Turner Broadcasting, the parent of TCM, announced today that they’ll reduce their global workforce by roughly 10 percent through a combination of layoffs and buyouts. Roughly 1,475 positions – out of 14,000 worldwide – will be eliminated, with affected employees expected to be informed of their fates within the next two weeks.
The cuts are expected to hit hardest in Atlanta, the company’s base of operation since its founding by Ted Turner in 1970. Nearly half its employees – 6,500 of 14,000 – are based there, and approximately 975 of them can expect pink slips. CNN alone is expected to lose 300 staffers, with 170 layoffs and the balance accepting voluntary buyouts the company offered to employees 55 and older with ten years or more at Turner.
Although substantial, the cuts are not as far-reaching as had been feared. When confirmation of headcount reductions was first revealed in an August 19 company-wide memo by Turner’s New York-based CEO John Martin, The Atlanta Journal-Constitution estimated that the final tally could be as much as 15-to-20-percent of the total company, with an aggregate loss of as many as 2,000 employees. The actual cuts will impact roughly 10 percent of the workforce, and more than 15 percent of Turner’s Atlanta-based employees.
First announced by Martin on June 2, the “Turner 2020” initiative seeks to reduce spending and maximize growth and profitability, leading up to the 50th anniversary of the company a little more than five years from now. In the shorter term, Time Warner appears to be getting its financial house in order in advance of a meeting next week with Wall Street analysts to convince them the company is on the right track, after the board rejected a takeover offer from Rupert Murdoch that would have valued Time Warner at $85 per share. Time Warner stock closed today at $73.82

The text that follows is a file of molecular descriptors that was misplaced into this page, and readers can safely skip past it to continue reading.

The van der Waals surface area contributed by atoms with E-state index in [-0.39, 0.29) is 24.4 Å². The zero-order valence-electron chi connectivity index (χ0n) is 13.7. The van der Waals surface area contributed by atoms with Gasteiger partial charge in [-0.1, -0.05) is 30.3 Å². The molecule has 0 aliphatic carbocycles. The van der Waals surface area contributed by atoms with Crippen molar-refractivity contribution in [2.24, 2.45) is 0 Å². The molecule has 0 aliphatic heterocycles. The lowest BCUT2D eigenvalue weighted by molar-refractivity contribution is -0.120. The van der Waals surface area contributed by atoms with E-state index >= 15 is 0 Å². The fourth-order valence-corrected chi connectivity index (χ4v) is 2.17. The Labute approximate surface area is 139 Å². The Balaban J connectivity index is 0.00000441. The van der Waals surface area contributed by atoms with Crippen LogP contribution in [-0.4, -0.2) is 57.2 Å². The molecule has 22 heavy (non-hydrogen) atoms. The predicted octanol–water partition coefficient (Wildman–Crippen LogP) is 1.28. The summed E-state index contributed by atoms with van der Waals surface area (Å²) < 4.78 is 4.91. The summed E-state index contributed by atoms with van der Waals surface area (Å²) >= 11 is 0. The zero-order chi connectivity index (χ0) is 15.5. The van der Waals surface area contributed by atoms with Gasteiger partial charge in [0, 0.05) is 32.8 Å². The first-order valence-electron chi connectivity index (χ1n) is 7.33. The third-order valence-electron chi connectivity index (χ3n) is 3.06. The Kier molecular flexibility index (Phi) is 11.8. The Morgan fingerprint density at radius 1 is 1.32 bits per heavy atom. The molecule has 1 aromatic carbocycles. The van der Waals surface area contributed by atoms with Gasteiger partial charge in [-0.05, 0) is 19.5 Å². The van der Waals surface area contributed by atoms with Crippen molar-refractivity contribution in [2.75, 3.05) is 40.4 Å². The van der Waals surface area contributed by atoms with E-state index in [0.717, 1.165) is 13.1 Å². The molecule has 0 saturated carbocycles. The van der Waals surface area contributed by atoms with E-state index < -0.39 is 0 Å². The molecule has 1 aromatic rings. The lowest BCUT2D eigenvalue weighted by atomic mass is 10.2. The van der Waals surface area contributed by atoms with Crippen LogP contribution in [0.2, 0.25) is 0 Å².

In addition to headcount reductions, management changes have altered the face of the company in recent months. Martin, the former Chief Financial Officer of Turner parent Time Warner, took over as CEO earlier this year, replacing Atlanta-based Phil Kent (a 12-year veteran of the company). And just last week, former Time Warner SVP and controller Pascal Desroches was named Turner CFO. In April, Turner Entertainment Networks president Steve Koonin departed after 12 years with the company. And TNT, TBS and TCM programming president Michael Wright is also leaving after a decade; a search is currently underway for his replacement.
“Everybody at TCM is very optimistic; our parent company recognizes that TCM is a very valuable jewel in the portfolio, if you will. So we’re all optimistic that things will stay relatively okay,” he said. “But to coin a phrase from William Goldman, nobody really knows anything.”
But the news wasn’t all bad today, at least if you’re a basketball fan. Turner agreed to contribute about $10 billion to a nine-year, $24 billion extension of its joint NBA rights deal with Disney’s ESPN. According to Deadline, “TNT will pick up 12 additional live regular season games each year, for a total of 64” beginning with the 2016 season.
So there’s that.